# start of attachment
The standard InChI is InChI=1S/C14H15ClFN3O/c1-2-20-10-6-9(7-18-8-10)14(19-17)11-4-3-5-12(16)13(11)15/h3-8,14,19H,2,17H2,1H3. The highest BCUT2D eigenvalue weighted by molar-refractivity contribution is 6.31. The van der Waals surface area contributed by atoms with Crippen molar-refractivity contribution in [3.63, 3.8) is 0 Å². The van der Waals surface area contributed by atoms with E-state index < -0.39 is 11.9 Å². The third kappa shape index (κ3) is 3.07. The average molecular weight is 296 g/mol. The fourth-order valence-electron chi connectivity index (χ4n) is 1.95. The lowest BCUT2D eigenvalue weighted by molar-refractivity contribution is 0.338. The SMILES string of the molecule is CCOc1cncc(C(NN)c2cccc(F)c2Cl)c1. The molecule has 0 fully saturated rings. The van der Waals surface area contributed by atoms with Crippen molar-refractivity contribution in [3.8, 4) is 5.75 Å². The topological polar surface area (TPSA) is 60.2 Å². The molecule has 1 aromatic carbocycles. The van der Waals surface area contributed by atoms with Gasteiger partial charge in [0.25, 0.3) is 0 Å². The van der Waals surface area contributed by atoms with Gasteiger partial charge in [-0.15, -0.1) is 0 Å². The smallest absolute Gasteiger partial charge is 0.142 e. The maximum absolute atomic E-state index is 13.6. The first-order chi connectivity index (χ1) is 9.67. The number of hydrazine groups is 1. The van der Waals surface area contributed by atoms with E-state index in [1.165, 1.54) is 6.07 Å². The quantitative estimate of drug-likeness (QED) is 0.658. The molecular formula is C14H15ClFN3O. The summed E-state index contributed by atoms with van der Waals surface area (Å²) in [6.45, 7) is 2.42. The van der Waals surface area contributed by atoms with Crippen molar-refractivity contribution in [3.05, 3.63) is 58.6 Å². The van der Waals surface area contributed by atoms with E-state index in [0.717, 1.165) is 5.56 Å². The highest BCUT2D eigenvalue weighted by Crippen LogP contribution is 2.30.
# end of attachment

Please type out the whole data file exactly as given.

The standard InChI is InChI=1S/C14H15ClFN3O/c1-2-20-10-6-9(7-18-8-10)14(19-17)11-4-3-5-12(16)13(11)15/h3-8,14,19H,2,17H2,1H3. The highest BCUT2D eigenvalue weighted by molar-refractivity contribution is 6.31. The van der Waals surface area contributed by atoms with Crippen molar-refractivity contribution in [3.63, 3.8) is 0 Å². The van der Waals surface area contributed by atoms with E-state index < -0.39 is 11.9 Å². The third kappa shape index (κ3) is 3.07. The average molecular weight is 296 g/mol. The fourth-order valence-electron chi connectivity index (χ4n) is 1.95. The lowest BCUT2D eigenvalue weighted by molar-refractivity contribution is 0.338. The SMILES string of the molecule is CCOc1cncc(C(NN)c2cccc(F)c2Cl)c1. The molecule has 0 fully saturated rings. The van der Waals surface area contributed by atoms with Crippen molar-refractivity contribution in [3.8, 4) is 5.75 Å². The topological polar surface area (TPSA) is 60.2 Å². The molecule has 1 aromatic carbocycles. The van der Waals surface area contributed by atoms with Gasteiger partial charge in [0.25, 0.3) is 0 Å². The van der Waals surface area contributed by atoms with Gasteiger partial charge in [-0.15, -0.1) is 0 Å². The smallest absolute Gasteiger partial charge is 0.142 e. The maximum absolute atomic E-state index is 13.6. The first-order chi connectivity index (χ1) is 9.67. The number of hydrazine groups is 1. The van der Waals surface area contributed by atoms with E-state index in [1.165, 1.54) is 6.07 Å². The quantitative estimate of drug-likeness (QED) is 0.658. The molecular formula is C14H15ClFN3O. The summed E-state index contributed by atoms with van der Waals surface area (Å²) in [6.45, 7) is 2.42. The van der Waals surface area contributed by atoms with Crippen molar-refractivity contribution in [3.05, 3.63) is 58.6 Å². The van der Waals surface area contributed by atoms with E-state index in [0.717, 1.165) is 5.56 Å². The highest BCUT2D eigenvalue weighted by Crippen LogP contribution is 2.30.